Military sexual assaults rise nearly 38 percent in Pentagon survey

Military sexual assaults rise nearly 38 percent in Pentagon survey
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Sexual assaults in the military increased nearly 38 percent between 2016 and 2018, Pentagon data to be released Thursday show, according to figures obtained by USA Today.

A survey of Army, Navy, Air Force and Marines personnel reportedly found that last year there were 20,500 cases of unwanted sexual contact, a term that covers groping to rape. A similar survey in 2016 found 14,900 such cases, USA Today reported.

The 2018 survey found more 85 percent of victims knew their assailants and that the demographic at the highest risk for assault was enlisted female service members between the ages of 17 and 24, according to the newspaper.

The Marine Corps reportedly had the highest rate of sexual assault among service members, at almost 11 percent, followed by the Navy, Army and Air Force.

"Knowing this is a highly under-reported crime, we have historically viewed an increase in reporting as an indicator Marines feel more empowered to report, more confident in the care victims receive, and have more faith in their leadership," a Marine Corps spokesperson told The Hill in a statement. "However, with the number of estimated sexual assaults rising, especially among our young Marines, the Marine Corps must evolve its prevention methods and continue to foster a climate and culture of dignity, respect, and trust."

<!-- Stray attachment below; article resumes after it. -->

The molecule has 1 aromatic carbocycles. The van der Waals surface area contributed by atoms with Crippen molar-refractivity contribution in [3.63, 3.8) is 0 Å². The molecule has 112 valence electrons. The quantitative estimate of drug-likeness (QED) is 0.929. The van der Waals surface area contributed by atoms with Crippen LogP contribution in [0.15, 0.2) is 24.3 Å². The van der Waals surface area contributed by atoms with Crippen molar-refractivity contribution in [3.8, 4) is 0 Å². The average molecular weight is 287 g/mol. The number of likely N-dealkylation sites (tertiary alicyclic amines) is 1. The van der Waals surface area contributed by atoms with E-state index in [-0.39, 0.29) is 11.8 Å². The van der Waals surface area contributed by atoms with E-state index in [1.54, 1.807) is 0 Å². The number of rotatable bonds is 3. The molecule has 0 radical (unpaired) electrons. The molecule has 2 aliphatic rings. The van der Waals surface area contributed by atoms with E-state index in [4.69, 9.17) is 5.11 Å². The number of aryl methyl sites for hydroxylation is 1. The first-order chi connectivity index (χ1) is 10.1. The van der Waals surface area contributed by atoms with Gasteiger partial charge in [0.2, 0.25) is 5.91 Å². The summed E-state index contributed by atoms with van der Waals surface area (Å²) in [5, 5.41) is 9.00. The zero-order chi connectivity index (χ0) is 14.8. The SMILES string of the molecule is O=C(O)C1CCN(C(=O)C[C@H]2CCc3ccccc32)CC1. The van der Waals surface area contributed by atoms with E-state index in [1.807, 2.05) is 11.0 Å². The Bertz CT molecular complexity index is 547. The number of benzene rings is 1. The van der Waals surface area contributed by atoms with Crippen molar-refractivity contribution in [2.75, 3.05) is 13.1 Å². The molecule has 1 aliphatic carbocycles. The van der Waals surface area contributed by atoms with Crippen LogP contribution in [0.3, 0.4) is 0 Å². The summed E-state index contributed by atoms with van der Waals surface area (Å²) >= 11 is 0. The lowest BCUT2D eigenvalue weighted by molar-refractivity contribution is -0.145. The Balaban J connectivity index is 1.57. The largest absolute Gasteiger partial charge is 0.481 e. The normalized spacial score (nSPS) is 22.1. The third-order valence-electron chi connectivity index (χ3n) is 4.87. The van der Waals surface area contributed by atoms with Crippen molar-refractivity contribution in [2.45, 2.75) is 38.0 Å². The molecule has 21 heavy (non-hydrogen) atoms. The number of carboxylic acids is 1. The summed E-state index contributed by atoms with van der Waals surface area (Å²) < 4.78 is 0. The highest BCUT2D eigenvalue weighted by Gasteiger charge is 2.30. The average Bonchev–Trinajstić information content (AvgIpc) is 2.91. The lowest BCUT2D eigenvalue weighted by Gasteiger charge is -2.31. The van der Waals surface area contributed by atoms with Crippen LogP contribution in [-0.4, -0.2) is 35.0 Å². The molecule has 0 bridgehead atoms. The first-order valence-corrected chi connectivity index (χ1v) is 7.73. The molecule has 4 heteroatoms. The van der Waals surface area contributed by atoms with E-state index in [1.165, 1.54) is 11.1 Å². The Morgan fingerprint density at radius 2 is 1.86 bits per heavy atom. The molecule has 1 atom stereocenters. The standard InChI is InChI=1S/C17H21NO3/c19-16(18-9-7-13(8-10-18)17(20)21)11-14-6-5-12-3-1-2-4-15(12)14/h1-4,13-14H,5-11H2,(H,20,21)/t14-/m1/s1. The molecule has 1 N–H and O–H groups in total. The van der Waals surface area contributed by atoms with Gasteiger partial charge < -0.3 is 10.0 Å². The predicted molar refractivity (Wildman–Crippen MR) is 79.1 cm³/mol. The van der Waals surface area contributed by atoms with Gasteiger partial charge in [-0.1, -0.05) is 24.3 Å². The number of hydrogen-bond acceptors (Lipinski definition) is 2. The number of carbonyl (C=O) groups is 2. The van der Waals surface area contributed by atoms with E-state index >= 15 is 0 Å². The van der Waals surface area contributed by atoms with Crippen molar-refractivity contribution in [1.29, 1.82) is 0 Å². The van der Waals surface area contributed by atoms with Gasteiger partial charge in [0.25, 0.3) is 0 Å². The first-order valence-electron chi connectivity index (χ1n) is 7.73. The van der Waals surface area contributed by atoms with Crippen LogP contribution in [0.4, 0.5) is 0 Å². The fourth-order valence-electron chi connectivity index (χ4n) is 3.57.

The Pentagon did not immediately respond to a request for comment from The Hill.

"The [Department of Defense] must accept that current programs are simply not working," said Rep. Jackie SpeierKaren (Jackie) Lorraine Jacqueline SpeierSenators introduce legislation to boost cyber defense training in high school Here are the 95 Democrats who voted to support impeachment It's time for the left to advance a shared vision of national security: Start by passing the NDAA MORE (D-Calif.), chairwoman of the House Armed Services Subcommittee on Military Personnel, according to USA Today. "Congress must lead the way in forcing the department to take more aggressive approaches to fighting this scourge.”

The forthcoming report follows Sen. Martha McSallyMartha Elizabeth McSallyTrump angry more Republicans haven't defended his tweets: report Republicans scramble to contain Trump fallout On The Money: Senators unload on Facebook cryptocurrency | Tech giants on defensive at antitrust hearing | Democrats ask Labor Department to investigate Amazon warehouses MORE (R-Ariz.), an Air Force veteran, revealing in March during a Senate Armed Services subcommittee hearing that she was once raped by a superior officer. She called for military commanders to “stay at the center of the solution and live up to moral and legal responsibilities that come with being a commander.”

Updated at 12:44 p.m.